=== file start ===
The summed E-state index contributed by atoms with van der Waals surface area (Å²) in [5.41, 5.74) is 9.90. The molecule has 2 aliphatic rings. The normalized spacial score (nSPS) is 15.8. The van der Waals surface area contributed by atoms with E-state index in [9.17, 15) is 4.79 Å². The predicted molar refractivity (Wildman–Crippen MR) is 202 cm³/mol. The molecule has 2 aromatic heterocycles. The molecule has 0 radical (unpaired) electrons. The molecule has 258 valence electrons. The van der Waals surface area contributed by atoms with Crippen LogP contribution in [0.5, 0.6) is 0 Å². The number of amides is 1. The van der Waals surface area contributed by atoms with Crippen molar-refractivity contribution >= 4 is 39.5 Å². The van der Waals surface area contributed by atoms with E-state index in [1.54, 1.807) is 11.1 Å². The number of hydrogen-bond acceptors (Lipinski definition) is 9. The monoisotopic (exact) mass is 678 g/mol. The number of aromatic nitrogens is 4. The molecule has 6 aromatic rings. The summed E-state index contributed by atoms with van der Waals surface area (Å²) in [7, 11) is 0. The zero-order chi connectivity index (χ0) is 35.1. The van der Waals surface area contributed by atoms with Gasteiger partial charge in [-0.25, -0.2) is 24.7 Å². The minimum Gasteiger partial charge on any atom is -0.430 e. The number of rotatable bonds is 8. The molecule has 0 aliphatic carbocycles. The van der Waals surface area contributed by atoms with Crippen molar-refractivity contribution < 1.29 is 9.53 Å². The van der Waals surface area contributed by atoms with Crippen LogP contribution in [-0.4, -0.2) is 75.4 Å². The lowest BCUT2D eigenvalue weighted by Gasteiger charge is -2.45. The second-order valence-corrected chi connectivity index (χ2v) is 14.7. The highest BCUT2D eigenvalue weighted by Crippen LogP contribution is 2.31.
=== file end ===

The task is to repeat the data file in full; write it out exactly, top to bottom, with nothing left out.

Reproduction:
The summed E-state index contributed by atoms with van der Waals surface area (Å²) in [5.41, 5.74) is 9.90. The molecule has 2 aliphatic rings. The normalized spacial score (nSPS) is 15.8. The van der Waals surface area contributed by atoms with E-state index in [9.17, 15) is 4.79 Å². The predicted molar refractivity (Wildman–Crippen MR) is 202 cm³/mol. The molecule has 2 aromatic heterocycles. The molecule has 0 radical (unpaired) electrons. The molecule has 258 valence electrons. The van der Waals surface area contributed by atoms with Crippen LogP contribution in [0.5, 0.6) is 0 Å². The number of amides is 1. The van der Waals surface area contributed by atoms with Crippen molar-refractivity contribution >= 4 is 39.5 Å². The van der Waals surface area contributed by atoms with E-state index in [1.54, 1.807) is 11.1 Å². The number of hydrogen-bond acceptors (Lipinski definition) is 9. The monoisotopic (exact) mass is 678 g/mol. The number of aromatic nitrogens is 4. The molecule has 6 aromatic rings. The summed E-state index contributed by atoms with van der Waals surface area (Å²) in [7, 11) is 0. The zero-order chi connectivity index (χ0) is 35.1. The van der Waals surface area contributed by atoms with Gasteiger partial charge in [-0.25, -0.2) is 24.7 Å². The minimum Gasteiger partial charge on any atom is -0.430 e. The number of rotatable bonds is 8. The molecule has 0 aliphatic carbocycles. The van der Waals surface area contributed by atoms with Crippen molar-refractivity contribution < 1.29 is 9.53 Å². The van der Waals surface area contributed by atoms with Crippen LogP contribution in [-0.4, -0.2) is 75.4 Å². The lowest BCUT2D eigenvalue weighted by Gasteiger charge is -2.45. The second-order valence-corrected chi connectivity index (χ2v) is 14.7. The highest BCUT2D eigenvalue weighted by Crippen LogP contribution is 2.31.